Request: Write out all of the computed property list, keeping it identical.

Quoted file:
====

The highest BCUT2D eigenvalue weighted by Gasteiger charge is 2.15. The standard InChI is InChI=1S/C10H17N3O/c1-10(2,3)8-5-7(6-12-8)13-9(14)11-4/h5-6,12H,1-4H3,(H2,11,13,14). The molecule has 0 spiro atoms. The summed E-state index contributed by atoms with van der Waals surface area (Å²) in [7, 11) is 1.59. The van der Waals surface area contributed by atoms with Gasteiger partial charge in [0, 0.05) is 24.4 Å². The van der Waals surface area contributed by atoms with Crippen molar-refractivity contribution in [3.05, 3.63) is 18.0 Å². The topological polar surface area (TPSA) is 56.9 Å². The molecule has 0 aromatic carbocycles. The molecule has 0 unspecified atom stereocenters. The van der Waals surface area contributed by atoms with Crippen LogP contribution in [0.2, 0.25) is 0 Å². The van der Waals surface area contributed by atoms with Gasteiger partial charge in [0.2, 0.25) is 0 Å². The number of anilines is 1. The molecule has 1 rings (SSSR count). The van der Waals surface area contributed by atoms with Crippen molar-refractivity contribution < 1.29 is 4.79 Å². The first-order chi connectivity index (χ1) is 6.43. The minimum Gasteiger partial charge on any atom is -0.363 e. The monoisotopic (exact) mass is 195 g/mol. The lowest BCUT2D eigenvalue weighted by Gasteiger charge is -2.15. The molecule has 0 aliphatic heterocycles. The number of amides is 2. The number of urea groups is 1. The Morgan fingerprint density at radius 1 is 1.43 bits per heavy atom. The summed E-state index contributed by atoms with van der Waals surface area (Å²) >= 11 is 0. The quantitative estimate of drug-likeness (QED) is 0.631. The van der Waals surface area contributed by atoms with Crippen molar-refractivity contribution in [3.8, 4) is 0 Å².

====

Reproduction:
The highest BCUT2D eigenvalue weighted by Gasteiger charge is 2.15. The standard InChI is InChI=1S/C10H17N3O/c1-10(2,3)8-5-7(6-12-8)13-9(14)11-4/h5-6,12H,1-4H3,(H2,11,13,14). The molecule has 0 spiro atoms. The summed E-state index contributed by atoms with van der Waals surface area (Å²) in [7, 11) is 1.59. The van der Waals surface area contributed by atoms with Gasteiger partial charge in [0, 0.05) is 24.4 Å². The van der Waals surface area contributed by atoms with Crippen molar-refractivity contribution in [3.05, 3.63) is 18.0 Å². The topological polar surface area (TPSA) is 56.9 Å². The molecule has 0 aromatic carbocycles. The molecule has 0 unspecified atom stereocenters. The van der Waals surface area contributed by atoms with Crippen LogP contribution in [0.2, 0.25) is 0 Å². The van der Waals surface area contributed by atoms with Gasteiger partial charge in [0.2, 0.25) is 0 Å². The number of anilines is 1. The molecule has 1 rings (SSSR count). The van der Waals surface area contributed by atoms with Crippen molar-refractivity contribution < 1.29 is 4.79 Å². The first-order chi connectivity index (χ1) is 6.43. The minimum Gasteiger partial charge on any atom is -0.363 e. The monoisotopic (exact) mass is 195 g/mol. The lowest BCUT2D eigenvalue weighted by Gasteiger charge is -2.15. The molecule has 0 aliphatic heterocycles. The number of amides is 2. The number of urea groups is 1. The Morgan fingerprint density at radius 1 is 1.43 bits per heavy atom. The summed E-state index contributed by atoms with van der Waals surface area (Å²) >= 11 is 0. The quantitative estimate of drug-likeness (QED) is 0.631. The van der Waals surface area contributed by atoms with Crippen molar-refractivity contribution in [3.8, 4) is 0 Å².